Food & Wine: Pelican Bar

© Jamie Bissonnette

Simple Grilled Fish and a Boat Adventure: Pelican Bar
We chartered a boat to go out to Pelican Bar. It’s like a 45-minute ride over the open sea with a little motor on the back. The ride out was really smooth; the ride back was superchoppy, like a carnival ride. I loved it. It’s like a mile offshore and you come up to this sand bar, so the water’s like two to three feet deep and really warm. There was lots of coral that you couldn’t walk on and a bar right in the middle. It got wiped out in a hurricane once and so Jason, and basically the whole town, helped him rebuild it. As soon as you get there, they say, “Do you want to eat or not?” There aren’t options. You get steamed rice and local flat fish that kind of looked like flat mackerel. There’s an old wok set up like converters for a range, which they stuffed with wood then lit a fire. You’re on this little rinky petrified wood and dried leaf thatched roof thing in the middle of nowhere and I’m like, you’re starting a fire in here intentionally? When the fish is cooked, they put a sweet-spicy scotch bonnet chile sauce on it and fresh herbs.

Made-to-Order Pancakes: Paddys
We were going to go to Smurfs, but on the way we passed Paddys. A lot of the restaurants and bars in the area look like a one-bedroom house where the living area and front porch are turned into a restaurant. It was like 7:00 a.m. and it was really hot, and I had a sunburn and didn’t want to walk in the sun for another ten minutes to get to Smurfs, even though everyone said it’s great. We had pancakes and ackee and salt fish. He makes the pancake batter to order. There’s so much cane around there that they use to make rum for Appleton, so they have really good cane sugar. He whipped up coconut flour, cassava and flour to make these little silver dollar pancakes. They were crispy and chewy. There isn’t good maple syrup, but the butter is so orange and really flavorful. It reminds me of Quaker butter. When you leave Jake’s, take a left and walk for three minutes and you’re at Paddys.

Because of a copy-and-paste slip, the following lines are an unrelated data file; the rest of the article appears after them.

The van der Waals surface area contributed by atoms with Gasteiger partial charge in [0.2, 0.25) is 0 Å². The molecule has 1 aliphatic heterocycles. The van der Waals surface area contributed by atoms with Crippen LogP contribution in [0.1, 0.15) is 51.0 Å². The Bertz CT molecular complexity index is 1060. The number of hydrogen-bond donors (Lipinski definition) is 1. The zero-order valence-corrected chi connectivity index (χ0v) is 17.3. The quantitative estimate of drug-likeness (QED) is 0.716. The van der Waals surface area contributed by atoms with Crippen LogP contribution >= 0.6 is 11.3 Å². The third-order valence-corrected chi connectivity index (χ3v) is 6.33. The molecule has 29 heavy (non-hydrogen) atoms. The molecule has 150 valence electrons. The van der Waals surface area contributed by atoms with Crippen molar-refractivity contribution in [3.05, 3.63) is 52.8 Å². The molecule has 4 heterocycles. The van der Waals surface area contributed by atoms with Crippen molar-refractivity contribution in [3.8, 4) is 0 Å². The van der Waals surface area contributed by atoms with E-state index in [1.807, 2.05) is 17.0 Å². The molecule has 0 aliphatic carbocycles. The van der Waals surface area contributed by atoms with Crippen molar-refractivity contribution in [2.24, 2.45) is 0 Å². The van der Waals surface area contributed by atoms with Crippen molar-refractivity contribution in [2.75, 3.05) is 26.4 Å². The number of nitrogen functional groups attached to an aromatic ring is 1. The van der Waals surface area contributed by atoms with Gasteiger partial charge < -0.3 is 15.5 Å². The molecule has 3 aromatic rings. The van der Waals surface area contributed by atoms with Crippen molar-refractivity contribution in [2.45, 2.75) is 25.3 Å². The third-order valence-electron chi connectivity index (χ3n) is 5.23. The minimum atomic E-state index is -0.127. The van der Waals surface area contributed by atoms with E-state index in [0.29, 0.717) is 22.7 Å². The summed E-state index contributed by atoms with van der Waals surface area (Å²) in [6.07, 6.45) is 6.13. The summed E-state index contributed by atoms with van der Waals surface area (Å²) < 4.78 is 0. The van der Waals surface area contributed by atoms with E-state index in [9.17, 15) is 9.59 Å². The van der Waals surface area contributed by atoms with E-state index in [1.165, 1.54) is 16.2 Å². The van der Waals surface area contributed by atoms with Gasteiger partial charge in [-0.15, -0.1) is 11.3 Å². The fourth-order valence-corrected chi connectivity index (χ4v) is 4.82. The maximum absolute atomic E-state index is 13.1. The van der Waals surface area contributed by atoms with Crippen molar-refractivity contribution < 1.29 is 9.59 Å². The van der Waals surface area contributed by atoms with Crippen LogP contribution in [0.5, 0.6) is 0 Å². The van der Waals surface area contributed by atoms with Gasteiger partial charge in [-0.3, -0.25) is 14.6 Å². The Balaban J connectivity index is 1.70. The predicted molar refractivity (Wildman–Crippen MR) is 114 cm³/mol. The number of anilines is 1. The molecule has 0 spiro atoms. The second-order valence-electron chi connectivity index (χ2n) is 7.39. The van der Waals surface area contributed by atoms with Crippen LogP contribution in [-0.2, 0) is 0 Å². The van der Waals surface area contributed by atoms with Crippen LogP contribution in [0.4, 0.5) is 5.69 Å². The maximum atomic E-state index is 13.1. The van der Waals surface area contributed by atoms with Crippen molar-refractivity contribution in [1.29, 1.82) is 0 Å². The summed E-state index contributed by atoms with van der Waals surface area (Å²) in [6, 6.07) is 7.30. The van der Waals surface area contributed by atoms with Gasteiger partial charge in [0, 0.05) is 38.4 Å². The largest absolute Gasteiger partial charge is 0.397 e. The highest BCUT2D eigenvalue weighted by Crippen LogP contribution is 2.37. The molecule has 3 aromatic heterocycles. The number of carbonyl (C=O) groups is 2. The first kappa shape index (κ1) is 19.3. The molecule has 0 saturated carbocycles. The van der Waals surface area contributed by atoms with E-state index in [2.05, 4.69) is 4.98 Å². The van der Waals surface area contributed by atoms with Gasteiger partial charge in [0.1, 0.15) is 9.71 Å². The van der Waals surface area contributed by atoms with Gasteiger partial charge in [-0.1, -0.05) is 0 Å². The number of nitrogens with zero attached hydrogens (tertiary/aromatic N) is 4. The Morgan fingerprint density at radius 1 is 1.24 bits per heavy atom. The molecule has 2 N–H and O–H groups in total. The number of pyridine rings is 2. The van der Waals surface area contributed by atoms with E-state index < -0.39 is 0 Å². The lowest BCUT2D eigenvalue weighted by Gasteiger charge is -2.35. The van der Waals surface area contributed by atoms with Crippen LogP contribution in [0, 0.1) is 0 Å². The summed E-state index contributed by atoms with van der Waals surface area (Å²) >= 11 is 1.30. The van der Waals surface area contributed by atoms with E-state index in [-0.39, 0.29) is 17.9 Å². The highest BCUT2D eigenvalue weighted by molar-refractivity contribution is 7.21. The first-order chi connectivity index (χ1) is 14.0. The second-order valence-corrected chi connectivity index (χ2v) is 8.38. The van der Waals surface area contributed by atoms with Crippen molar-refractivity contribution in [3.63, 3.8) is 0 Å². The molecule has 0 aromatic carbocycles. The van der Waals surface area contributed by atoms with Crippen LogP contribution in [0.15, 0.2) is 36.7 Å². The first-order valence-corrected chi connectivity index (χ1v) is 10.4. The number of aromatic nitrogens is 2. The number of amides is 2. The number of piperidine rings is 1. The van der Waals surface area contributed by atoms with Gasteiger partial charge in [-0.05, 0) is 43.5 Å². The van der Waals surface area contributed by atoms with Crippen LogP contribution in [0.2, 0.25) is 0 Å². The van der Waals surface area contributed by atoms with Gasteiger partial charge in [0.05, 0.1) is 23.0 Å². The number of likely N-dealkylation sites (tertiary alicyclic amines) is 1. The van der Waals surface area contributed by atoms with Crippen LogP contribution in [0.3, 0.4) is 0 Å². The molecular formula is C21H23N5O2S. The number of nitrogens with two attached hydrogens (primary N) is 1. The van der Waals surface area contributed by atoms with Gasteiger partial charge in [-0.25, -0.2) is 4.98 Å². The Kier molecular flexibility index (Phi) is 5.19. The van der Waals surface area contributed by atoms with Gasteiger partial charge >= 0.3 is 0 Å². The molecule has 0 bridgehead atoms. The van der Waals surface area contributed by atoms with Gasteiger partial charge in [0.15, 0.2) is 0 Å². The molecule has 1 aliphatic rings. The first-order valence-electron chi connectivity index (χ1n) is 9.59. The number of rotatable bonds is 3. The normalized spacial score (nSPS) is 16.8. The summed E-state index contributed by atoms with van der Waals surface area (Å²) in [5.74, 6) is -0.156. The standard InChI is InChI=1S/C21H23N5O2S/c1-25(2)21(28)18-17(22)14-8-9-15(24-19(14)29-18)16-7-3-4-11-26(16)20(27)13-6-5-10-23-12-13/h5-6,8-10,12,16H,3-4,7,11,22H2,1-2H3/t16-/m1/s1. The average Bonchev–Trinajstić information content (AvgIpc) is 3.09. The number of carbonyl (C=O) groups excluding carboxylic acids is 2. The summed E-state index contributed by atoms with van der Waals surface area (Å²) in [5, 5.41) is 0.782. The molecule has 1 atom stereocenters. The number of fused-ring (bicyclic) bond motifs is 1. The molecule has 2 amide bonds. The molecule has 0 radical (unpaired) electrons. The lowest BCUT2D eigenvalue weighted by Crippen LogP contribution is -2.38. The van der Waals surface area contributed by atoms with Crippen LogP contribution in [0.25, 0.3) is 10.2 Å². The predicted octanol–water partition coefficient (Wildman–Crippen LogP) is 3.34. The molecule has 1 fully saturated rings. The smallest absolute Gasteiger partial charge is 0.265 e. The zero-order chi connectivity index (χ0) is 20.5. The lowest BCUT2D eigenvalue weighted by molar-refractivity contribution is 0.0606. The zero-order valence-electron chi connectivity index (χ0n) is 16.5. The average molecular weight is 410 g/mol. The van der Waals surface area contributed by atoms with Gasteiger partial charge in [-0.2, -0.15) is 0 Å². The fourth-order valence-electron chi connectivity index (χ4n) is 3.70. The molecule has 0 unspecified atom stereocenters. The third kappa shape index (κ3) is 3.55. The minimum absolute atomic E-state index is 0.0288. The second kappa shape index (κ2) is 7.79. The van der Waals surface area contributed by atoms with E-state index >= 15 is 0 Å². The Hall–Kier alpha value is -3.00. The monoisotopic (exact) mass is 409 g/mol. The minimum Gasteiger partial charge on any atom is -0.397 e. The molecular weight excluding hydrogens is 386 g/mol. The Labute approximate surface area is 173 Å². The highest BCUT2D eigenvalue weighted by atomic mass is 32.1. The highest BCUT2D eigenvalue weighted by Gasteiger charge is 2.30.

Cool Pizza and Seafood Spot: Jack’s
Jake’s owns the property across the street now where they have a hostel called Jack’s. They had a bar with pizza, seafood and beer. It reminded me of an old-school pizzeria in New England—with a couple of tables, a video game, jukebox. It’s like a pizzeria diner. Except they had an awesome old-school jukebox that played 45s with lots of ska, reggae and dancehall music. It was a cool place to hang out. They had everything from jerk sausage pizza to sea puss, which is octopus. So we had jerk octopus and jerk chicken wings with french fries.